No commentary this year, just a reminder that theout-of-balance Arizona tax system makes it exceedingly easy, and almost entirely cost-free, to make several types of charitable donations--at least for relatively well-off taxpayers. Of course, you should be giving to charity anyway, and I hope you do, well beyond taking advantage of these credits. But if you’re charity-challenged, Arizona makes it really easy even for the obnoxiously or ideologically cheap to pretend to act charitably.
Several tax credits let you reduce your state income taxes by the entire amount of your donation. This discussion, as before, assumes you itemize deductions and don’t pay alternative minimum tax (AMT). If so, donate by December 31, then in April, you pay that same amount less in state income taxes by the amount of the donations due to several dollar-for-dollar tax credits. All it costs you is some time (and maybe a stamp where you can’t or don’t give online).
First, contributions to “private school tuition organizations” that offer scholarships to private schools qualify for a tax credit for individuals of up to $500 and for married couples up to $1,000. Please consider giving to Schools With Heart Foundation, 1131 E. Highland, Phoenix, AZ 85014. Designate your contribution for The Family School, which (in addition to getting our annual contribution) was the site of our son’s community service project; he and his buddies cleaned and painted one of the school buildings 4 years ago.
Schools With Heart doesn’t have online contributions, so you have to write and mail a check and designate the check for The Family School (in a cover letter or on the memo line of the check). Schools With Heart is one of the better PSTOs; it doesn’t let donors earmark for specific children and doesn’t spend money on insiders’ salaries.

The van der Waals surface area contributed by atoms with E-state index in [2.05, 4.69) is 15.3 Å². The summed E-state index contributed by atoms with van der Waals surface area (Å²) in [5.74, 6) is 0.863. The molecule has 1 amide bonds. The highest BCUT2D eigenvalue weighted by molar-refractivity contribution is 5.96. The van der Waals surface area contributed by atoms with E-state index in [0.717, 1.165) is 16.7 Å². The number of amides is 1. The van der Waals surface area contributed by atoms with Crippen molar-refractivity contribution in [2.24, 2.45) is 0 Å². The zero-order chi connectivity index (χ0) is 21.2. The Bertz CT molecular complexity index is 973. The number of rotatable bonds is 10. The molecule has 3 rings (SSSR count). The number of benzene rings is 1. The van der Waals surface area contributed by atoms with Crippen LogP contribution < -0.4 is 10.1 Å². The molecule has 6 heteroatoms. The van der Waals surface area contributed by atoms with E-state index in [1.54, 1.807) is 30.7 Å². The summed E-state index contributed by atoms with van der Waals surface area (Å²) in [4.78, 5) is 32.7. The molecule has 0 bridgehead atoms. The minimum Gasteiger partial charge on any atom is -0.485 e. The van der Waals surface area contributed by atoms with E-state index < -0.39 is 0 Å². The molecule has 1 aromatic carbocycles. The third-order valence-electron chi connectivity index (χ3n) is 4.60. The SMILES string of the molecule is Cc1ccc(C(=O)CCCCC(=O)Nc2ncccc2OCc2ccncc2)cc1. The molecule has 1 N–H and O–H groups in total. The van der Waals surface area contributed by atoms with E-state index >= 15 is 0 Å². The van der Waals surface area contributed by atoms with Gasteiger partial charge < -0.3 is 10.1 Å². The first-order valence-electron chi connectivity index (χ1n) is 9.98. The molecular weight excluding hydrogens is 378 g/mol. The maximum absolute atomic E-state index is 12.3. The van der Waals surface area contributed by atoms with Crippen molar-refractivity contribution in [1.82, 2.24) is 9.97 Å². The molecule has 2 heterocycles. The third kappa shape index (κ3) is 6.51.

You contribute now, then report your contribution on Form 323 when filing state income taxes in April, getting a full dollar-for-dollar credit up to the cap. But make sure to include this and your other donations as charitable contributions on your federal return to get the full benefit.
Second, this being Arizona, there's a less-generous public school tax credit lets single taxpayers give and get back up to $200, and married taxpayers, up to $400. You write the check directly to the school, not to a PTO or foundation, and report this credit on Arizona Form 322.
Of course, wealthier school districts benefit more from these tax credit donations, so if you want your money to make more of a difference, you should contribute to a school in the Isaac School District, 3348 W. McDowell Road, Phoenix, AZ 85009. You can download the contribution form, on which you designate a specific school to receive the donation, or call Sophia L. Flores at (602) 455-6774. Your gift is far more significant in a school district with (last I checked, the website hasn’t been updated) 90 percent of its students at or below poverty and two-thirds from non-English-speaking homes.
Third, donations to charities which assist low-income residents qualify for another tax credit if you exceed the “baseline” of your charitable contributions for 1996 or the first year you itemized, if later. This particular credit is available up to $200 for single taxpayers and $400 for couples. Lots of Arizona charities qualify for this Form 321 credit, both those providing services and certain “umbrella” organizations (like the United Way) that providing funding for service provider. The list for 2011 is here. You may already have donated to one of these organizations, so take advantage of this credit if you did--and maybe give some more?